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Crystal Bridges Museum of American Art, Bentonville, Arkansas. Photography by Edward C. Robison III.

Portrait of John Ridge

Artist: Charles Bird King (1785 - 1862)
Date: 1825
17 1/2 × 13 1/2 in. (44.5 × 34.3 cm)
Framed: 24 1/2 × 20 1/2 in.
Medium: Oil on panel
Credit Line: Crystal Bridges Museum of American Art, Bentonville, Arkansas, 2016.11
Inscriptions: verso, in black ink: [Inscription identifying sitter, date of portrait, and location of creation as Washington]
Signed: verso, in black ink: [Artist's signature]
Place Created:
Not on View
Accession Number: 2016.11
Provenanceto John Ridge [ca. 1802-1839] (the sitter), GA and Cherokee Nation, 1825; by descent to Sarah Northup Ridge [1804-1856] (his wife), Fayetteville, AR, 1839; to Flora Ridge Polson [1837-1876] (her daughter), 1856; to Flora Polson Hutchison [1867-?] (her daughter), 1876; to Edith Hutchison Duff (her daughter); by descent to James Warren Duff [1927-2003] (her son), Minnetonka, MN; by descent to Mary Grover (his wife), Minnetonka, MN, 2003; to (Christie’s, New York, NY), September 12, 2007, sale 1873, lot 5; purchased by William S. Reese, New Haven, CT, 2007; purchased by Crystal Bridges Museum of American Art, Bentonville, AR, 2016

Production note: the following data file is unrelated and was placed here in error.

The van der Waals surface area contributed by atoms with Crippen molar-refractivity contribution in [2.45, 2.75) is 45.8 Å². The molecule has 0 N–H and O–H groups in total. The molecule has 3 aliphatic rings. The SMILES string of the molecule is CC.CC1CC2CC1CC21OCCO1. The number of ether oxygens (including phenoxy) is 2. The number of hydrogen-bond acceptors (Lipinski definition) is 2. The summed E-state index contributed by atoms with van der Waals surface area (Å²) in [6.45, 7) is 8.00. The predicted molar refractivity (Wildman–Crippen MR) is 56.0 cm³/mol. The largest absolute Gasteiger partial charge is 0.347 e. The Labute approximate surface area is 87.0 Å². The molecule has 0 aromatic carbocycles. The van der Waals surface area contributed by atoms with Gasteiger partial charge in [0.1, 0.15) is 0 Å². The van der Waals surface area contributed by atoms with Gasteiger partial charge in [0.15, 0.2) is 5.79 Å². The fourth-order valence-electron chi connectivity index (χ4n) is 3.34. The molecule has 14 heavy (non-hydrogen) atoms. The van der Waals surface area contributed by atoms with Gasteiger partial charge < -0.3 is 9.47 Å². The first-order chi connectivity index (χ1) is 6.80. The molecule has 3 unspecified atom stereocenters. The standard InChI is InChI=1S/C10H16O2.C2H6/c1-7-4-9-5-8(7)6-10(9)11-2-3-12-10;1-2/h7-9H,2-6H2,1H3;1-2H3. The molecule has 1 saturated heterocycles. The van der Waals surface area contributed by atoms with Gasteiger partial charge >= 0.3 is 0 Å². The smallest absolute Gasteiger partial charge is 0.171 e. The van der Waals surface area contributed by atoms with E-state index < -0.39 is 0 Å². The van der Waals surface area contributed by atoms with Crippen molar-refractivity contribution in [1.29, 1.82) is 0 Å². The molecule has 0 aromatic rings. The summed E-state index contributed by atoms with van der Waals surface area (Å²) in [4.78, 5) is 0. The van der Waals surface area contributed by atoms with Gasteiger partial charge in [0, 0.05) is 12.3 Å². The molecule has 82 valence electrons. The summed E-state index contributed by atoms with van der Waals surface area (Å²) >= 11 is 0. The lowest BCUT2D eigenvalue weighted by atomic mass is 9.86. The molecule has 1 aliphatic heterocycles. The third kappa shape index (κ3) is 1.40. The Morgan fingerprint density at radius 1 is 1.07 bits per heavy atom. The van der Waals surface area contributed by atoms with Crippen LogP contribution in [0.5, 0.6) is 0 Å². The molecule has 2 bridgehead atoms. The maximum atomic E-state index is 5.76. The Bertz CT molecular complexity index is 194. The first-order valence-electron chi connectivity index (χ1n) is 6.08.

Label TextSkah-tle-loh-skee (Yellow Bird), also known as John Ridge (ca. 1802-1839), was a prominent leader and one of the first lawyers in the Cherokee Nation. Charles Bird King painted this portrait during Ridge’s appointment as secretary and advisor to a Creek delegation in Washington, DC.

Ridge’s European-American attire might appear unusual to viewers expecting Native Americans dressed in buckskin and feathers. King’s portrait, however, attests to the diversity among tribes and individuals. In the nineteenth century, European settlers called the Cherokee a “civilized tribe,” indicating their adoption of European dress and mannerisms. King posed his sitter at a desk with a document and pen in hand, referencing Ridge’s educational background and political career.